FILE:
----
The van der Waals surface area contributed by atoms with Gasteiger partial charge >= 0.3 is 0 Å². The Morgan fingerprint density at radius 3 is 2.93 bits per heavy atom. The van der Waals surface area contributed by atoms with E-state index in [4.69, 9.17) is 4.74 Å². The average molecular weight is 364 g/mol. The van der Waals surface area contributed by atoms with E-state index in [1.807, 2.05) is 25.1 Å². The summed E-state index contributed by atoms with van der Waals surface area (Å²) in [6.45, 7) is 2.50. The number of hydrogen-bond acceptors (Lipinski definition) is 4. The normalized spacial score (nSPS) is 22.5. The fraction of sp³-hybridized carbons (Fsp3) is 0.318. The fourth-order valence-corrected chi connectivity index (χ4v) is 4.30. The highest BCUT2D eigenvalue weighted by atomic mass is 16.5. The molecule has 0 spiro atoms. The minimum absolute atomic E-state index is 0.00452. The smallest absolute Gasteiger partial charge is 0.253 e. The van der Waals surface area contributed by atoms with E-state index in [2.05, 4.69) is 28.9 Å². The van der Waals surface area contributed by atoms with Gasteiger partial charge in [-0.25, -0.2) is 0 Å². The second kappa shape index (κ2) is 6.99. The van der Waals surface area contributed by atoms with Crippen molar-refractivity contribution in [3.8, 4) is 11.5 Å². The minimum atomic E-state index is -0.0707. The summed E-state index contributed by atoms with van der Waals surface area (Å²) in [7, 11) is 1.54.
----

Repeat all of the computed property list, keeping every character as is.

The van der Waals surface area contributed by atoms with Gasteiger partial charge >= 0.3 is 0 Å². The Morgan fingerprint density at radius 3 is 2.93 bits per heavy atom. The van der Waals surface area contributed by atoms with E-state index in [4.69, 9.17) is 4.74 Å². The average molecular weight is 364 g/mol. The van der Waals surface area contributed by atoms with E-state index in [1.807, 2.05) is 25.1 Å². The summed E-state index contributed by atoms with van der Waals surface area (Å²) in [6.45, 7) is 2.50. The number of hydrogen-bond acceptors (Lipinski definition) is 4. The normalized spacial score (nSPS) is 22.5. The fraction of sp³-hybridized carbons (Fsp3) is 0.318. The fourth-order valence-corrected chi connectivity index (χ4v) is 4.30. The highest BCUT2D eigenvalue weighted by atomic mass is 16.5. The molecule has 0 spiro atoms. The minimum absolute atomic E-state index is 0.00452. The smallest absolute Gasteiger partial charge is 0.253 e. The van der Waals surface area contributed by atoms with E-state index in [2.05, 4.69) is 28.9 Å². The van der Waals surface area contributed by atoms with Gasteiger partial charge in [-0.25, -0.2) is 0 Å². The second kappa shape index (κ2) is 6.99. The van der Waals surface area contributed by atoms with Crippen molar-refractivity contribution in [3.8, 4) is 11.5 Å². The minimum atomic E-state index is -0.0707. The summed E-state index contributed by atoms with van der Waals surface area (Å²) in [7, 11) is 1.54.